11 years ago, Cadillac told us that they were “The Standard of the World”, in a blast of Zeppelin-backed TV spots and aggressively geometric styling. The 2003 CTS wasn’t even the standard for North American luxury cars, but hey, it took Audi another 30 years to even come close to making that claim. Cadillac seems to be moving at a much quicker pace.
On the strength of rising SUV sales in China, General Motors will likely add production of its next-generation Cadillac SRX in the emerging market in order to better capitalize on said sales.
In today’s General Motors digest: GM recalls a recall; the automaker gains market share in spite of itself; its bankruptcy judge believes it may have committed fraud; the U.S. Senate gets ready for a second February 2014 recall hearing; and Anthony Foxx vows to keep the heat turned up on GM.
General Motors has issued a total of six recalls affecting some 8.4 million vehicles in North America, the majority of which have ignition-related issues.
Sales of Cadillac’s lineup have fallen as of late in comparison to last year’s figures, prompting the brand’s U.S. vice president of sales and service, Bill Peffer, to resign his post.
In today’s digest: General Motors issues another ignition-related recall; has fixed a handful of those affected by the original ignition recall; and unveils plans for three new compacts to be sold in emerging markets.
Automotive News reports General Motors’ recall parade could, according to Barclays Capital analyst Brian Johnson, last well into the middle of the summer season. The data mining conducted by the automaker’s team of 60 safety investigators on 10 sources reporting potential problems — including consumer complaints and reports from its dealership network — will likely bring more recall requests before GM’s senior executives. Johnson adds that the investigators are working on likely defects on a per-issue basis instead of per-vehicle, which may mean a number of vehicles will be called back multiple times as the recall parade marches on; he also notes that its hard to discern if recalls of past vehicles have already peaked.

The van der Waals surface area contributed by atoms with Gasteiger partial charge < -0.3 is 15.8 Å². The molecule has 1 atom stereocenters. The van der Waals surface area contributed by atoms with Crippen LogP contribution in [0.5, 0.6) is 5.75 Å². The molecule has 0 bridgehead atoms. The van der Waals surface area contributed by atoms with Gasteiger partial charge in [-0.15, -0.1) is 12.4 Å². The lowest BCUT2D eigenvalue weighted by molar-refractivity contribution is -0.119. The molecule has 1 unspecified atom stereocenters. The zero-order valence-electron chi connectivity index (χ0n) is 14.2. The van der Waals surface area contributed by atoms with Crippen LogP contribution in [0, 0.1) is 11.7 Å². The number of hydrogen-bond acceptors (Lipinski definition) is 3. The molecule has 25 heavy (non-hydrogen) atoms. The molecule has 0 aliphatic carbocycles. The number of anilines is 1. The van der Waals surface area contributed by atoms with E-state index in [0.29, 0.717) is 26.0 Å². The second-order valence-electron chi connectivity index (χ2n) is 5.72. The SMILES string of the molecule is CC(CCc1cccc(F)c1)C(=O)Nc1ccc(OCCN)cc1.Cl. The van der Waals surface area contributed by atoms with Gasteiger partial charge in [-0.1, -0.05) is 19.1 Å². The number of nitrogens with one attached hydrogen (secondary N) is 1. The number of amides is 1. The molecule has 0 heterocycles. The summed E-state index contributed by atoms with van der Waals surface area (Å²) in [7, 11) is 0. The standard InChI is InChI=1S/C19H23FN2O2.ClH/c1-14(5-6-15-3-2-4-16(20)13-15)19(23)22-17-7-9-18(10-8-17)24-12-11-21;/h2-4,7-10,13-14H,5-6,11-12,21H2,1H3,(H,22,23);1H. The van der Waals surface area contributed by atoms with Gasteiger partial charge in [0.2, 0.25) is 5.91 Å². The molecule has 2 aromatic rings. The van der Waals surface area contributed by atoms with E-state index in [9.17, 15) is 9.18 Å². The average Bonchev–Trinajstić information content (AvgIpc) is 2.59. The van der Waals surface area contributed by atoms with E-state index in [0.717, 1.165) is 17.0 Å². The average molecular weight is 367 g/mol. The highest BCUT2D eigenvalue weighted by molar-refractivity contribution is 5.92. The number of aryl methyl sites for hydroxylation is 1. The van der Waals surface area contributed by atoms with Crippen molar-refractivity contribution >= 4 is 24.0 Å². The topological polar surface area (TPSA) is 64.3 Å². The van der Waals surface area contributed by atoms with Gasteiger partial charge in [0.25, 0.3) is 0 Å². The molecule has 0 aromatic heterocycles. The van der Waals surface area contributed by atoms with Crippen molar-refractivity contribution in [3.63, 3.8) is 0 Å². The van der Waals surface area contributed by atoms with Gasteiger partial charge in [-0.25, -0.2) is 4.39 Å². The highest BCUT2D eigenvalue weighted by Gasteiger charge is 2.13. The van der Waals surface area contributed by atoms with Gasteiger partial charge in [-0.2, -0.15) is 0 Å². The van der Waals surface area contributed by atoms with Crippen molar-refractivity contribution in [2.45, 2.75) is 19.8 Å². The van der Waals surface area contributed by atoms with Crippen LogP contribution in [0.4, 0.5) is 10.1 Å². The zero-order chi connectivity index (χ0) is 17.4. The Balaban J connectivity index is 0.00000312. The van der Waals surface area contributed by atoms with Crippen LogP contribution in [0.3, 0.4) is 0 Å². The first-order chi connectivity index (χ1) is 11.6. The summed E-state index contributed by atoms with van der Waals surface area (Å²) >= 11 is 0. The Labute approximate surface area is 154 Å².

Autoblog reports Volkswagen Group of America executive vice president of group communications Tony Cervone is returning to the GM fold as the automaker’s senior vice president of global communications. According to CEO Mary Barra, Cervone “brings an ideal mix of outside perspective and experience that compliments a deep background in GM and today’s global auto industry.” Prior to his return, he also served as the vice president of communications for United Airlines and Chrysler Group, where he spent 14 years before his decade-long previous service to GM. Cervone succeeds Selim Bingol — who resigned from the company in April “to pursue other interests,” and will report directly to Barra.
Reader “Bunkie” aka Peter Hansen, sends us his impressions of the 2014 Cadillac SRX, versus his 2010 CTS Wagon.
There are times when it’s a good practice to review long-held beliefs. I’ve never owned an SUV or a CUV. I have owned two Rangers, back when I lived in Columbus and had the whole house/2 kids/2 cars/mortgage-in-a-new-subdivision sort of life. I loved my Rangers. The last one came in really handy when that life imploded and I needed to ferry my things to the storage unit that I referred to as the “museum of my former life”.
In light of General Motors’ recent announcement of a $384 million investment in its Detroit-Hamtramck Assembly Plant, two vehicles from Cadillac and Buick could wind up being produced alongside the next-generation Volt.